Pubdate: Wed, 13 Jul 2011
Source: Los Angeles Times (CA)
Page: A14
Copyright: 2011 Los Angeles Times


What is it that makes marijuana more frightening to the federal 
government than cocaine or morphine? The Drug Enforcement 
Administration has steadfastly, over decades, listed marijuana as a 
Schedule I drug, meaning that it has no medical value and that the 
potential for abuse is high. Cocaine and morphine, far more dangerous 
and habit-forming, are listed as Schedule II because they have some 
medical value.

Last week the DEA ruled once again, a decade after it made the same 
decision, that marijuana is a potentially dangerous drug without 
known medical benefits. During the intervening 10 years, though, nine 
more states passed medical marijuana laws, bringing the total to 17. 
Two years ago, the American Medical Assn. recommended changing the 
classification of marijuana to Schedule II, which would make it 
easier for researchers to obtain the drug for medical studies.

In March, the National Cancer Institute reported: "The potential 
benefits of medicinal cannabis for people living with cancer include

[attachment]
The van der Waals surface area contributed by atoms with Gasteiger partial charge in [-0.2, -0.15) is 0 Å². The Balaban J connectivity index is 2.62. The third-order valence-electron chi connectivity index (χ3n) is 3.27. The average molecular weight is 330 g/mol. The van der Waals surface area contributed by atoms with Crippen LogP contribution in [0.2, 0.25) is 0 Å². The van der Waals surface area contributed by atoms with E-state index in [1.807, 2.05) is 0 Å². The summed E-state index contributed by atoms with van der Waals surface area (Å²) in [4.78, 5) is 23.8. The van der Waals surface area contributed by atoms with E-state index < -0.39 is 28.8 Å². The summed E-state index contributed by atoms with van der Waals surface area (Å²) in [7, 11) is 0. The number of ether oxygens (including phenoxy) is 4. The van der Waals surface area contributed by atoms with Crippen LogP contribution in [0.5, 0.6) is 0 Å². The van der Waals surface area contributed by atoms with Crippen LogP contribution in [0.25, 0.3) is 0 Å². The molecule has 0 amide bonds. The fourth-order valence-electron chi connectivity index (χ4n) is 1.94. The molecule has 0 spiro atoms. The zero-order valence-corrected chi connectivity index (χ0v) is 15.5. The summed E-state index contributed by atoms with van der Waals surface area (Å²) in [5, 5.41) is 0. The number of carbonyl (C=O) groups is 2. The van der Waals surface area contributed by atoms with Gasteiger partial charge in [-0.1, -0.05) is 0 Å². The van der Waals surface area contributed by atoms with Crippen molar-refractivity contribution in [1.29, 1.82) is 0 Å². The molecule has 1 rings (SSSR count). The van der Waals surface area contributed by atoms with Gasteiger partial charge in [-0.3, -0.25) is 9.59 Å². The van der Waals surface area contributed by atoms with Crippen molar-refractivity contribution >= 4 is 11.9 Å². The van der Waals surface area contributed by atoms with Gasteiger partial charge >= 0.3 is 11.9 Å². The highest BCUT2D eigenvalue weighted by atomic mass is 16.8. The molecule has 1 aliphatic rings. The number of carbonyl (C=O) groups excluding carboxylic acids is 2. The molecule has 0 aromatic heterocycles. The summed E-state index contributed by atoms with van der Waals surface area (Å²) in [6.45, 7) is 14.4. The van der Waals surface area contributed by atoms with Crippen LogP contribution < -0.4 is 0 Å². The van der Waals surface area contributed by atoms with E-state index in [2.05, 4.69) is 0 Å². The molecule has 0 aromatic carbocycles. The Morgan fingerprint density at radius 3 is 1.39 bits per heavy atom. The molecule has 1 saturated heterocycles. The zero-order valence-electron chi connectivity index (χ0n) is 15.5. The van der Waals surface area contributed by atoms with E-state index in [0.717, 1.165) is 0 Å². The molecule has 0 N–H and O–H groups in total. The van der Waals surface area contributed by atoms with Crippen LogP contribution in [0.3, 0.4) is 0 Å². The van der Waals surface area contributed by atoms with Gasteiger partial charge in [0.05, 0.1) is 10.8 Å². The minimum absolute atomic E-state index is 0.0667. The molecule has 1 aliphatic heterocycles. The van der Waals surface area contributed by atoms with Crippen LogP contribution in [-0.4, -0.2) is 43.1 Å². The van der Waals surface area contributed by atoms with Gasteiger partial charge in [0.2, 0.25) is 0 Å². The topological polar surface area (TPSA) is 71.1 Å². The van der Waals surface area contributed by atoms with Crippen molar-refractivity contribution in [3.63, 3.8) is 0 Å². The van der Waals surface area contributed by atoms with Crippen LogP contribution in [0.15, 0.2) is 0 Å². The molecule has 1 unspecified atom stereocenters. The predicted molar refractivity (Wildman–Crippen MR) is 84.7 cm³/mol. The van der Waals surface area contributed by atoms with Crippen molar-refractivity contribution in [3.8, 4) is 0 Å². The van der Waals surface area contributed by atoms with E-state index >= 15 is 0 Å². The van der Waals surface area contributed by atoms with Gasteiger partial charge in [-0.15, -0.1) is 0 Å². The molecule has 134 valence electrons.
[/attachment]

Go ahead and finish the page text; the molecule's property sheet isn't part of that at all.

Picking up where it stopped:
antiemetic effects, appetite stimulation, pain relief and improved 
sleep." However, it stopped short of endorsing marijuana as a medical 
treatment, concluding that there was too little evidence.

The cancer institute and the DEA are right that there's not enough 
scientific evidence about the medical uses of cannabis. But the 
biggest reason there is so little proof, one way or the other, is 
that the federal government is paranoid about legitimate research on 
the drug and has refused to relist it as Schedule II. The few and 
scattered studies that have been completed, in this country and 
around the world, have not proved marijuana's potential benefits, but 
by and large, they have produced some promising findings. In the late 
1990s, both the New England Journal of Medicine and the Institute of 
Medicine, part of the National Academy of Sciences, suggested that 
marijuana appeared to have some medical uses and recommended more research.

Those recommendations went unheeded, and no wonder. All 
research-grade marijuana in this country is under the control of the 
National Institute on Drug Abuse, whose mission is to research the 
addictive properties of drugs, not their potential medical benefits.

Our prescription is for better knowledge. Oversight of research-grade 
marijuana should be shared with an agency whose primary mission is 
medical research. Marijuana should be listed as a Schedule II drug to 
facilitate further research. The findings should be submitted to the 
Food and Drug Administration, just as clinical trials are for any 
other drug. Then the nation can base its marijuana policy on 
information, not on entrenched fears or a patchwork of possibly 
well-intentioned but under-informed state medical marijuana laws.
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